When a Scandinavian country is slamming anything other than poetry you just know something is seriously wrong. I’m not even going to get into some of the headlines that happened after the Paris Attacks. It’s all just completely counterproductive to the way we need to be approaching this absurd global threat that’s completely fuelled by hatred of the “other.”

Anyway, I digress. Restlessness. It’s also partly attributed to the fact that I’m having so much trouble integrating myself into my current “community.” At work I’m meant to be contributing to some sort of global “good” but mostly I feel like I’m watching a slow-motion reel of the world falling apart as antibiotic resistance becomes terrifying enough to deserve a horror movie trailer, climate change and the kindle of greed work together to literally burn down entire forests (thanks palm oil), and there’s just no food ever- for more reasons than I can list off without making this a systematic review. Meanwhile I write papers. And reports. And make presentations that nicely tell the story of papers and reports that have set goals and targets to mitigate our collective descent into disaster.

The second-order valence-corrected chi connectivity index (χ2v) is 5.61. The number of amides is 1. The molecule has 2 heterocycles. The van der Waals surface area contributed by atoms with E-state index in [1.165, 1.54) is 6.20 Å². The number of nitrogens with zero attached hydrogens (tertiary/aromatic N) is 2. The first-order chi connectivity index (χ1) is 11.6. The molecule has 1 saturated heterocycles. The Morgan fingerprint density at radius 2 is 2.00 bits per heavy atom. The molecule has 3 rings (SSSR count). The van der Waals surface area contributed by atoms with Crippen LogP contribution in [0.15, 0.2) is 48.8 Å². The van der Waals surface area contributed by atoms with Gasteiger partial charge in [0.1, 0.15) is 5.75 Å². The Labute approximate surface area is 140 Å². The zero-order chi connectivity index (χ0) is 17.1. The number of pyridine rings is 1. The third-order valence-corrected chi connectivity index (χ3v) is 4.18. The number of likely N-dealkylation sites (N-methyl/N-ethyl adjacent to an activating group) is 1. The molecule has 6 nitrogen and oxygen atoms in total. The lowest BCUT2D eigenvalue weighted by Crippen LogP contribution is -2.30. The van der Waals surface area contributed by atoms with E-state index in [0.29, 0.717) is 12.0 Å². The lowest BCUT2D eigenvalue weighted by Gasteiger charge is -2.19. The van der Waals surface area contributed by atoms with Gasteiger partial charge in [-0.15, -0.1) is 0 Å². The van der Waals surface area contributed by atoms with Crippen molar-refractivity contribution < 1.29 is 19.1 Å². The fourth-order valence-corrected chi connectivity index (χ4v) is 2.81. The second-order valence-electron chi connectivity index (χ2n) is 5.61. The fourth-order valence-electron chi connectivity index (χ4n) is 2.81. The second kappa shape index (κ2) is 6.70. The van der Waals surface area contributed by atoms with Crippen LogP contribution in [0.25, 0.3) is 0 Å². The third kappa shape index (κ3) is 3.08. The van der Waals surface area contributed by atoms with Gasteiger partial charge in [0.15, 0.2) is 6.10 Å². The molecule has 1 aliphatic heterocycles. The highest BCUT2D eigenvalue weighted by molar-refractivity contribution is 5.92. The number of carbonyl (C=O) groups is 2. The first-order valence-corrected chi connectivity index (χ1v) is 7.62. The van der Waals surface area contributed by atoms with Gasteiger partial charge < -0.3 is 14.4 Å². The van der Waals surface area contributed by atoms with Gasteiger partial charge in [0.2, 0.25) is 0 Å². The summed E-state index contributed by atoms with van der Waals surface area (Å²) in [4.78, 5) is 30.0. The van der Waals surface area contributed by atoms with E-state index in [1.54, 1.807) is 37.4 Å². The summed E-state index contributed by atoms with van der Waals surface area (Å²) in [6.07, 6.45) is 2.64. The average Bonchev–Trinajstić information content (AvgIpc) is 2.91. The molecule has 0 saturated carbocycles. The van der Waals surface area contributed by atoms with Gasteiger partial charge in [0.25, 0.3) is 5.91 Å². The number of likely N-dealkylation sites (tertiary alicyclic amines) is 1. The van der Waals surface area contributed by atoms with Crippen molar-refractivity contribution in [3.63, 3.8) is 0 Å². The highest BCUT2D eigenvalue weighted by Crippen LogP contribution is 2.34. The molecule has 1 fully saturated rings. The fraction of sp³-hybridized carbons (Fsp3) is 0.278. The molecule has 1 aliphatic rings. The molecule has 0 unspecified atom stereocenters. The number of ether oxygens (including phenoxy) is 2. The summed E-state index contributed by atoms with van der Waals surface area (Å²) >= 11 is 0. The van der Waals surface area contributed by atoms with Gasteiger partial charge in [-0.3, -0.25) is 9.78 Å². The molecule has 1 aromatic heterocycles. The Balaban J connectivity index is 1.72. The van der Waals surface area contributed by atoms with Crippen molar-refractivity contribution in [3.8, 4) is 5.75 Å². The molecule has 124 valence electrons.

My usual solution to feeling this level of futility at work is to start volunteering. I was raised by a woman who can’t stand still. Ever since I can remember she’s been desperate to do something-anything- to make someone else’s life suck just a little less. My subconscious is her voice telling me that my reach doesn’t end at my hands and feet and that there’s always more I could do. In most of the places I’ve lived, I’ve been able to channel this into some level of mildly productive activity. But now… now, I’m stuck and feel like a high school chemistry experiment gone wrong. It’s as if half of my energy doesn’t know where to go and ends up tuning into the recesses of my mind where the bizarre thrive. And no, I’m not artistic enough to wrangle out a Picasso from whatever those nooks and crannies hold.